Seven years ago, Macey and Mackenzie Garrison were born as conjoined twins, attached at the pelvis and sharing a third leg and intestines. They were in the womb with a triplet sister, who was born normally.
In September 2003, the girls were successfully separated and now continue to live active lives, taking gym classes, horseback riding and more. Take a look at their journey.
Parents' love:The birth parents of Macey, Mackenzie and their sister Madeline had drug problems, so the girls were placed in foster care. Jeff Garrison, pictured here, and his wife Darla adopted all three children and brought them home to Riverside, Calif.
The couple had been foster parents to 10 other children through the years, but the conjoined twins were a new challenge. They each weighed 2.2 pounds at birth and had a colostomy bag. Both had problems with speech and learning.
On Sept. 10, 2003, Mackenzie and Macey went through a 24-hour surgery at Childrens Hospital Los Angeles in order to be separated. They were nine months old.
Surgeons had to divide the girls' fused livers, give the large instestine to Mackenzie, and amputate the third leg. They also had to rebuild the girls' pelvises.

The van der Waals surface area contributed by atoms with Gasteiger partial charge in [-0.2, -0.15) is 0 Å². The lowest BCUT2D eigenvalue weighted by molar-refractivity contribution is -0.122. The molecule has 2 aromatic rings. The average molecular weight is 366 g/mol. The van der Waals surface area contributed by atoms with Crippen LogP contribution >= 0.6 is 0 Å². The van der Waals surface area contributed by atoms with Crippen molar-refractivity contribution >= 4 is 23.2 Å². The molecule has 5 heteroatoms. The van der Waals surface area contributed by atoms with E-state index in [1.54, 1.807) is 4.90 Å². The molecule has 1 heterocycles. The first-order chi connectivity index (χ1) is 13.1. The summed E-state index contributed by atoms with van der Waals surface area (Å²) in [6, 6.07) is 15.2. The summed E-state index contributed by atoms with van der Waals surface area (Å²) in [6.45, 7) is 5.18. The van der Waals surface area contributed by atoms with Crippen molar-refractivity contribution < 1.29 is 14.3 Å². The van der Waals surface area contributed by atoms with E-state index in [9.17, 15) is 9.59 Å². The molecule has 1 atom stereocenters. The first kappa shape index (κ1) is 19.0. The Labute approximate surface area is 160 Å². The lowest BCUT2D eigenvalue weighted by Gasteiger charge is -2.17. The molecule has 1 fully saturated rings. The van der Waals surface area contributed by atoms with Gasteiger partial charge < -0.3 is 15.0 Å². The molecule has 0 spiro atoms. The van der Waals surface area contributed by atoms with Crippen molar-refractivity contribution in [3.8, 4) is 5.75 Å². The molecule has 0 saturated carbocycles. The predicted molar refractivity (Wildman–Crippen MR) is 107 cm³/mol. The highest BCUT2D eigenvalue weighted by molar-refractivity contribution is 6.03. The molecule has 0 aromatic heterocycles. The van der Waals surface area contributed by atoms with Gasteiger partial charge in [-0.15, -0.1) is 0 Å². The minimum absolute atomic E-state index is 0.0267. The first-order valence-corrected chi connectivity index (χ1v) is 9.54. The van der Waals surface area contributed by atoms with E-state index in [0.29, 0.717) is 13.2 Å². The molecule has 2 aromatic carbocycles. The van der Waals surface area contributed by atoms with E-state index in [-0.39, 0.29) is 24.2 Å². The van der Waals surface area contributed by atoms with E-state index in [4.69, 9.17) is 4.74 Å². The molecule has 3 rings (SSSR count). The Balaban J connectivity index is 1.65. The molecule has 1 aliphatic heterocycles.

The sisters remained playful during their recovery: This photo was taken just five days after their surgery at Childrens Hospital Los Angeles.
In the U.S., one in 200,000 live births result in conjoined twins, and more than 70 percent are girls, according to the University of Maryland Medical Center.
Mackenzie and Macey were given prosthetic legs and worked with a phsyical therapist to learn to walk.
A winning team:
Mom Darla Garrison told TODAY that she's thankful for the doctors at Childrens Hospital Los Angeles. "It was an enormous team ... I don't even know the number," she said. "The way they coordinated and just the way they took care of us ... we just really appreciate it."